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Life and Work with Adiellah “Adi” Bates

Today we’d like to introduce you to Adiellah Bates.

Adiellah, please share your story with us. How did you get to where you are today?
Aya Donna began in 2011 during a big year of growth and transition for me. That year I was in a 12-month fast-track masters degree program, I became an apprentice then a member of the Uhuru Dancers, and started a business.

When I moved back to Atlanta in 2010, I planned to pursue a career in marketing. I’d always been an artist at heart, I even studied art in college. I owned a sewing machine and had made some simple items in the past but the idea of becoming a clothing designer was nowhere in my mind…. until I started dancing.

In African dance, I was surrounded by movement, rhythms, colors, and patterns. I was inspired by what I saw and found a new way to make art. The community immediately supported my creations and gave me a platform to also grow in the professional areas I was pursuing. Since then, I have grown professionally, as a dancer (now a dancer and drummer with Giwayen Mata), and the Aya Donna brand has expanded internationally.

We’re always bombarded by how great it is to pursue your passion, etc – but we’ve spoken with enough people to know that it’s not always easy. Overall, would you say things have been easy for you?
No, it has not been a smooth road and no journey is without challenges. Some may call me crazy for pursuing a master’s degree, joining a dance company, and starting a business all in one year (while also working full time). As challenging as that year was, there have been much bigger obstacles. That year I was motivated and fueled by inspiration and newness. There was nowhere to go but up.

Since then, there have been setbacks, pitfalls, and roadblocks. There have been times when I felt like I was doing too much – like I was not smart enough, not creative enough, not skilled enough, not experienced enough… like a small person in a huge world. Sometimes mistakes feel like failure and juggling multiple things gets overwhelming.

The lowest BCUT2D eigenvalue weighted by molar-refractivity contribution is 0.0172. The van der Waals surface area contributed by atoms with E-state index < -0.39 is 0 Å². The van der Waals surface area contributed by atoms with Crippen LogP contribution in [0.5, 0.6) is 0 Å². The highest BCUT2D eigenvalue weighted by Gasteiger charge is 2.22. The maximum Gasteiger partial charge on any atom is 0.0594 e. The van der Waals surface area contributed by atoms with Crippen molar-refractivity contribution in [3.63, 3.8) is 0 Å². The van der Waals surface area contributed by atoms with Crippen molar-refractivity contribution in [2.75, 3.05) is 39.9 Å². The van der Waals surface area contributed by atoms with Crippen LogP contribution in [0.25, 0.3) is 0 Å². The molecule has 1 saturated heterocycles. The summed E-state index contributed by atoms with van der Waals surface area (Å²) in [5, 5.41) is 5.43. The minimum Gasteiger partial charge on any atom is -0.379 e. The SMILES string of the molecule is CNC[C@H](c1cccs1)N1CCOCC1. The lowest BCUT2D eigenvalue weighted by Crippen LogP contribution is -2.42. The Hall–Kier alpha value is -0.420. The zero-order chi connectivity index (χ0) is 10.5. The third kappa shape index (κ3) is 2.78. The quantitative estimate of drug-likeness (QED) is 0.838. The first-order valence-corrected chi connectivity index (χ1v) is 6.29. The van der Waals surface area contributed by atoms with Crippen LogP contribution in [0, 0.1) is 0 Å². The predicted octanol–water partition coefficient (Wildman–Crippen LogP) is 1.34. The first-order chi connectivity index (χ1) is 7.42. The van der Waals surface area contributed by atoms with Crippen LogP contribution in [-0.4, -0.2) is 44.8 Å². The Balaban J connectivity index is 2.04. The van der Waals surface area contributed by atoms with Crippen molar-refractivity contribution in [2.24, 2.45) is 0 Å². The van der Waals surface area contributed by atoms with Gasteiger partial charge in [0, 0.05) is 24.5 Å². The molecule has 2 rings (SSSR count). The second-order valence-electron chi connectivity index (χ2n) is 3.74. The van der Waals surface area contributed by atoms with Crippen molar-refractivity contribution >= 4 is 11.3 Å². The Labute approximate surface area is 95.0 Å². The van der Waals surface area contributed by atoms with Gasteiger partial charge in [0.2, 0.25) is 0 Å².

In those moments of feeling stressed or less than enough, it’s important to be reminded of ones motivation. Why are you doing this? For me, I have to be inspired and become an artist again. I have to step away from the business and make something just because I want to. I have to see or do something that makes me feel good and loves what I do. I have to be reminded of who I am.

Being an entrepreneur is full of challenges. Reminding yourself of the inspiration (the why) can pull you back in and push you forward. Mistakes are a part of life and necessary for growth. In the moment, it’s difficult to see past the problem… but learn from the challenge, find resources for development, seek help when needed. Assess, re-asses, implement, adjust if necessary, rest, and give yourself grace.

So, as you know, we’re impressed with Aya Donna – tell our readers more, for example what you’re most proud of and what sets you apart from others.
I am best known for my clothing line, Aya Donna. I am also an African dancer – I started with the Uhuru Dancers and I am now a member of Giwayen Mata.

In addition to dancing, I provide graphic design, social media, and marketing assistance to both companies and occasionally serve as a photographer. I am very proud of my clothing line and focus most of my time on developing that business. Aya Donna is a brand that was inspired by African dance and has expanded to wearable pieces for everyone. The brand specializes in African dance attire like lappas (wrap skirts) and pants. I also make bracelets, earrings, headwraps, and other items for women, men, and children.

Everything is made with my hands, my scissors, and my sewing machines. For me, Aya Donna is more than just a clothing line. It is a method of creative expression. Fabric is the medium for creating pieces that can be worn, experienced, and used as expressions for others.

There’s a wealth of academic research that suggests that lack of mentors and networking opportunities for women has materially affected the number of women in leadership roles. Smart organizations and industry leaders are working to change this, but in the meantime, do you have any advice for finding a mentor and building a network?
Tap into your immediate network first. Talk to the people around you and ask for help. You never know who may point you towards to a valuable resource.

Also, seek out as much information and training as possible. Atlanta is full of learning opportunities and resources. Invest time in learning and with that investment, you will learn a lot about yourself, you will develop towards your goals, and gain connections along the way.

Contact Info:

Image Credit:
Photos by Kevin Parker of Cre8tiv Images and Adiellah Bates

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